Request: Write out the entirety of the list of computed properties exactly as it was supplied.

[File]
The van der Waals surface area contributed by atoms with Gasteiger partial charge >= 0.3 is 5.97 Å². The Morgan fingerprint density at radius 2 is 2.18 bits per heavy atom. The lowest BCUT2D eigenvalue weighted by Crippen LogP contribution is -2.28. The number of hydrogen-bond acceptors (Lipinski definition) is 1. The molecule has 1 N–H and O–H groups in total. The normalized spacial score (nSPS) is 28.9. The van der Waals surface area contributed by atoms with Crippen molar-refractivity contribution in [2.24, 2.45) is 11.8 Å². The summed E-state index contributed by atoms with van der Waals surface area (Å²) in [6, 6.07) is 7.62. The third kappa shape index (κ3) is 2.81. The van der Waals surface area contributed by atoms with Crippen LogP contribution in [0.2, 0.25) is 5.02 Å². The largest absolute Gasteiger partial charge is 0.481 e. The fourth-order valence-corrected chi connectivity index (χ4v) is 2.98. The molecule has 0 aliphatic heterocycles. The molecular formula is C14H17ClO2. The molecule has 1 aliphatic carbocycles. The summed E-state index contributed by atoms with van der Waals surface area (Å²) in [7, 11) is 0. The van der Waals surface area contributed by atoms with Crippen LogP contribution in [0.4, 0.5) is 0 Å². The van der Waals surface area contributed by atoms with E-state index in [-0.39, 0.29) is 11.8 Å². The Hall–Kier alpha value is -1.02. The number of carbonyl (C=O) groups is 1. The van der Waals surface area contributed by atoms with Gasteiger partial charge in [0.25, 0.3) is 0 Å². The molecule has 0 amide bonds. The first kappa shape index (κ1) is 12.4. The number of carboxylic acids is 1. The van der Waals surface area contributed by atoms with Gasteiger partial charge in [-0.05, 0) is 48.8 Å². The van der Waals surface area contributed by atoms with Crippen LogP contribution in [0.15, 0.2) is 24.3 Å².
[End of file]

The van der Waals surface area contributed by atoms with Gasteiger partial charge >= 0.3 is 5.97 Å². The Morgan fingerprint density at radius 2 is 2.18 bits per heavy atom. The lowest BCUT2D eigenvalue weighted by Crippen LogP contribution is -2.28. The number of hydrogen-bond acceptors (Lipinski definition) is 1. The molecule has 1 N–H and O–H groups in total. The normalized spacial score (nSPS) is 28.9. The van der Waals surface area contributed by atoms with Crippen molar-refractivity contribution in [2.24, 2.45) is 11.8 Å². The summed E-state index contributed by atoms with van der Waals surface area (Å²) in [6, 6.07) is 7.62. The third kappa shape index (κ3) is 2.81. The van der Waals surface area contributed by atoms with Crippen LogP contribution in [0.2, 0.25) is 5.02 Å². The largest absolute Gasteiger partial charge is 0.481 e. The fourth-order valence-corrected chi connectivity index (χ4v) is 2.98. The molecule has 0 aliphatic heterocycles. The molecular formula is C14H17ClO2. The molecule has 1 aliphatic carbocycles. The summed E-state index contributed by atoms with van der Waals surface area (Å²) in [7, 11) is 0. The van der Waals surface area contributed by atoms with Crippen LogP contribution in [0.4, 0.5) is 0 Å². The van der Waals surface area contributed by atoms with E-state index in [-0.39, 0.29) is 11.8 Å². The Hall–Kier alpha value is -1.02. The number of carbonyl (C=O) groups is 1. The van der Waals surface area contributed by atoms with Gasteiger partial charge in [0.25, 0.3) is 0 Å². The molecule has 0 amide bonds. The first kappa shape index (κ1) is 12.4. The number of carboxylic acids is 1. The van der Waals surface area contributed by atoms with Gasteiger partial charge in [-0.05, 0) is 48.8 Å². The van der Waals surface area contributed by atoms with Crippen LogP contribution in [0.15, 0.2) is 24.3 Å².